Regional Reviews: Albuquerque/Santa Fe
The Scarlet Letter
Also see Dean's review of Mr. Mallard's Magical Menagerie and The Mystery of the Black Swan
Despite Hawthorne's shortcomings, the story still holds psychological and prurient interest, even though we don't put women in jail for having a child out of wedlock or burn witches anymore. Luckily for us, Phyllis Nagy, in her 1994 adaptation, has condensed the book down to two hours of stage time (but I still found it dragged at one point in the first act). It's actually more of a rewriting than an adaptation. The plot is the same, but the characters sure don't talk like Puritans.
Nagy probably felt the need to jolt us here and there, since the story is familiar to most of us. When Chillingworth says of his wife Hester, "she fucked me with wild abandon," or when Dimmesdale calls Mistress Hibbins a slut and a whore and a dozen other synonyms, you think, wait a minute, where the hell are we? The costumes are from 1650, but the characters aren't. Other than the shock value, I'm not sure that these anachronisms add much.
The play is narrated by the preternatural 7-year-old Pearl, who says she remembers being on the scaffold in the town square of Boston with her mother Hester when she was three months old. Actually, she's probably narrating as an adult, remembering (or making up) what happened when she was 7, and earlier. Is she a reliable narrator? Hard to say. In this telling, Hester is a strong, assertive woman, and kind of freaky in her erotic attractions. She's turned on by Chillingworth's humped back, and she seduces the sexually timid Dimmesdale when he's almost dead. Not the Hester I was expecting.
In short, this is not your high school teacher's Scarlet Letter. For the most part, it works, and at least it's not Hawthorne verbatim. There are a few minor things about this production that bothered me. I know it's a micro-budget show, but does every character have to wear the exact same clothes over the span of seven years? (I guess we can explain this away by saying that these are the only clothes that Pearl remembers them wearing.) The set, a scaffold (really just a platform) in front and a forest in the back, is fine, but the day I saw the show, there were new people in the control booth, and the glitches in the lighting cues and sound made me feel sorry for the actors in the second act.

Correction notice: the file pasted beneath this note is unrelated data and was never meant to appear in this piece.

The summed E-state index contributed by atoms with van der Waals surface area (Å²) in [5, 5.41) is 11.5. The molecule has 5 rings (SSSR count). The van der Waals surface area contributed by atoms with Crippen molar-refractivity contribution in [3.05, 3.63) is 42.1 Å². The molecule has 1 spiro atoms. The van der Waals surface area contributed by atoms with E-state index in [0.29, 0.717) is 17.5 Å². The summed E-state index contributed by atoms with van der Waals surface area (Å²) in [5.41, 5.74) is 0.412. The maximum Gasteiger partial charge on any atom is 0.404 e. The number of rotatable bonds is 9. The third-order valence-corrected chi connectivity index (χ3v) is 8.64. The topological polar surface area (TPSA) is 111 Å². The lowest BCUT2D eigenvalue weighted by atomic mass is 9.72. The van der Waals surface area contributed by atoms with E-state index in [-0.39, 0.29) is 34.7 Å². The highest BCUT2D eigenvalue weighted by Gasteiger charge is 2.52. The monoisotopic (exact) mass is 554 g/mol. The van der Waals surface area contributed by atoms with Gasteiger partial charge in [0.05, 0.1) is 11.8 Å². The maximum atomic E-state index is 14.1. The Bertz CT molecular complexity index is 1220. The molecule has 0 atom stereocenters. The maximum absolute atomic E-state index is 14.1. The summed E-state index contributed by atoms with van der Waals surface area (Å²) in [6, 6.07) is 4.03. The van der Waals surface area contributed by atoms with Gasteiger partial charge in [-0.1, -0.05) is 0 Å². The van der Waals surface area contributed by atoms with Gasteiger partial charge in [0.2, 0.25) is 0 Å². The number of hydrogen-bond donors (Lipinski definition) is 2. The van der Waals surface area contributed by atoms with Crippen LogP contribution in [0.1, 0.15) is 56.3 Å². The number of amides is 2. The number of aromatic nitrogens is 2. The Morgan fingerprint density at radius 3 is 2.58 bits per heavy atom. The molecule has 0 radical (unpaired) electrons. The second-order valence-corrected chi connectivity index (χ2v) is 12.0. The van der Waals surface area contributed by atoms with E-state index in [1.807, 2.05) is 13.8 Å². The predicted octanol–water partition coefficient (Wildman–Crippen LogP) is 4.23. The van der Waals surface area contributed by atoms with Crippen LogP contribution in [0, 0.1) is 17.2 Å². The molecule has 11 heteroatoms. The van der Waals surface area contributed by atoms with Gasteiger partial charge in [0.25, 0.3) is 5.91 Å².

Still, they overcame the technical difficulties. Caitlin Kelly is excellent as Hester, a woman who won't be intimidated. Annie Elliott plays Pearl as the character is written, precocious and a little bit creepy. Justin Golding, new to Albuquerque theater, is powerfully nasty as Chillingworth; he could have a career being the man you love to hate. Dimmesdale suffers his way throughout the entire play, and Stephen Forrest is very good at conveying that. Mario Cabrera, with his imperious voice and speech patterns, is perfect as the Governor; and Judy Herrera does a good job as his sister, Mistress Hibbins the witch, in spite of the fact that her costume tends to direct your attention away from her face. Ruben Muller has a fairly small part as the jailer, and he's good, but he sounds more like he's from New Mexico than New England.
Aux Dog's Producing Artistic Director Victoria Liberatori brought in Douglas Garland to direct this play, and he has managed to fit the action nicely onto a small stage and elicit good performances from his cast. If you're expecting a Masterpiece Theatre production of The Scarlet Letter, this is not the play for you. But if you're up for something a lot edgier, you should see this show.
The Scarlet Letter, through September 30, 2018, at the Aux Dog Theatre Nob Hill, on Monte Vista just north of Central, Albuquerque NM. Fridays and Saturdays at 8:00, Sundays at 2:00. Tickets range from $10 to $22. Information and tickets are available at at www.auxdogtheatre.org.